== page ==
The emergence of a "language" in an evolving population of neural networks

Cangelosi, A and Parisi, D (1998) The emergence of a "language" in an evolving population of neural networks. [Preprint] (Unpublished)

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The evolution of language implies the parallel evolution of an ability to respond appropriately to signals (language understanding) and an ability to produce the appropriate signals in the appropriate circumstances (language production). When linguistic signals are produced to inform other individuals, individuals that respond appropriately to these signals may increase their reproductive chances but it is less clear what is the reproductive advantage for the languages producers. We present simulations in which populations of neural networks living in an environment evolve a simple language with an informative function. Signals are produced to help other individuals to categorize edible and poisonous mushrooms in order to decide whether to approach or avoid encountered mushrooms. Language production, while not under direct evolutionary pressure, evolves as a by-product of the independently evolving perceptual ability to categorize mushrooms.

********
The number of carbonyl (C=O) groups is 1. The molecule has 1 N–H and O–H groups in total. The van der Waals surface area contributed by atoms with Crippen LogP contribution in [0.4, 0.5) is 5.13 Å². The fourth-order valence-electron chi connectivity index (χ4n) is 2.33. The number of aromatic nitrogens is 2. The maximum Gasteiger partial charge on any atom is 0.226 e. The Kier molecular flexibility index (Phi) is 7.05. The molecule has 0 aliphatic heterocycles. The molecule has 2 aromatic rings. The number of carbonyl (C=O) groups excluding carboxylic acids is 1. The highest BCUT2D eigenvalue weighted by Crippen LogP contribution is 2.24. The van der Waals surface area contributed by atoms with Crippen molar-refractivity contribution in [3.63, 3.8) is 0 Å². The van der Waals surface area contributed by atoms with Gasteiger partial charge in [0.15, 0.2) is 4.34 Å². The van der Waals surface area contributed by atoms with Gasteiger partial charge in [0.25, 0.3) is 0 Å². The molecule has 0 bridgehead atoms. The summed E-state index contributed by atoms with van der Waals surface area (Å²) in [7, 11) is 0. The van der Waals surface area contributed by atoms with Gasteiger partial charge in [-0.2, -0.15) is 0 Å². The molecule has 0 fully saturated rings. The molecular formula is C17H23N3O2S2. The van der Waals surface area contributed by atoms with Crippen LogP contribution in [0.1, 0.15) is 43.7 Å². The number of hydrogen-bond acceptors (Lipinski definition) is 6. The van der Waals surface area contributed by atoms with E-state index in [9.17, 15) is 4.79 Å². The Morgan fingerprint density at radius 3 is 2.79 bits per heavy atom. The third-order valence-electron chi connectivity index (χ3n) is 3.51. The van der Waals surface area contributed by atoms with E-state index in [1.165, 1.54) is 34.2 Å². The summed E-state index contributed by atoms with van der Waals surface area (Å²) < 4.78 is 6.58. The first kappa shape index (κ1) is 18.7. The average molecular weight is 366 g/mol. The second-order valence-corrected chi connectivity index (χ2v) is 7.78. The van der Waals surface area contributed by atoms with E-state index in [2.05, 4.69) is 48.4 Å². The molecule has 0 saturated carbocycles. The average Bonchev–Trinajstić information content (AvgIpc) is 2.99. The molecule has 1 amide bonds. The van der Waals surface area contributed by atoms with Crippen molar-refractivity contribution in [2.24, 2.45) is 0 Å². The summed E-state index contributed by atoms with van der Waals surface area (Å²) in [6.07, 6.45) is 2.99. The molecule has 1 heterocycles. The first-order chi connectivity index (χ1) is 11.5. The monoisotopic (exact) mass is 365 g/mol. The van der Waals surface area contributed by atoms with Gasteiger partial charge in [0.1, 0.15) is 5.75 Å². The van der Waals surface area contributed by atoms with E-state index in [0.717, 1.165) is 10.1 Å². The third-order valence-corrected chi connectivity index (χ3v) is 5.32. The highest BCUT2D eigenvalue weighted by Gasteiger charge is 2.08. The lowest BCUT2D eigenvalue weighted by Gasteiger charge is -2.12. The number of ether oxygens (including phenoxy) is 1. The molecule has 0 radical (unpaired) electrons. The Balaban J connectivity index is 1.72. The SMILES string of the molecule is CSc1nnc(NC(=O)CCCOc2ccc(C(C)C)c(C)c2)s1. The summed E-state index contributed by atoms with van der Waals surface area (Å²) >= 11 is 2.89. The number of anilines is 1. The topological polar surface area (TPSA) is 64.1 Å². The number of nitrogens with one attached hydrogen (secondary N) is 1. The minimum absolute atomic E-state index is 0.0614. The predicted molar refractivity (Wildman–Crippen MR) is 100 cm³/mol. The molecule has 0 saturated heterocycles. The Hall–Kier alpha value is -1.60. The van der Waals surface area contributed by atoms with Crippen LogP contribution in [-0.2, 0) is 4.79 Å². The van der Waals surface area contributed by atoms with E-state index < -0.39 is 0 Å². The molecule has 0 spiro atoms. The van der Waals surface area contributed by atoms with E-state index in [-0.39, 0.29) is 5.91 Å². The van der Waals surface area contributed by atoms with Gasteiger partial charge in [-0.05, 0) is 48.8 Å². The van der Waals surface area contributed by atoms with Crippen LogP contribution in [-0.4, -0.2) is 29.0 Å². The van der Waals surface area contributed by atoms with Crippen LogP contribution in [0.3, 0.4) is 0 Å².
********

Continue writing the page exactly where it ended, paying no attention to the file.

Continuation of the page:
Item Type:Preprint
Keywords:language evolution, genetic algorithm, artificial life, symbol grounding, neural networks, adaptive behaviour, internal representations, categorisation, communication
Subjects:Computer Science > Neural Nets
Psychology > Evolutionary Psychology
ID Code:621
Deposited By: Cangelosi, Professor Angelo
Deposited On:27 Mar 1998
Last Modified:11 Mar 2011 08:54


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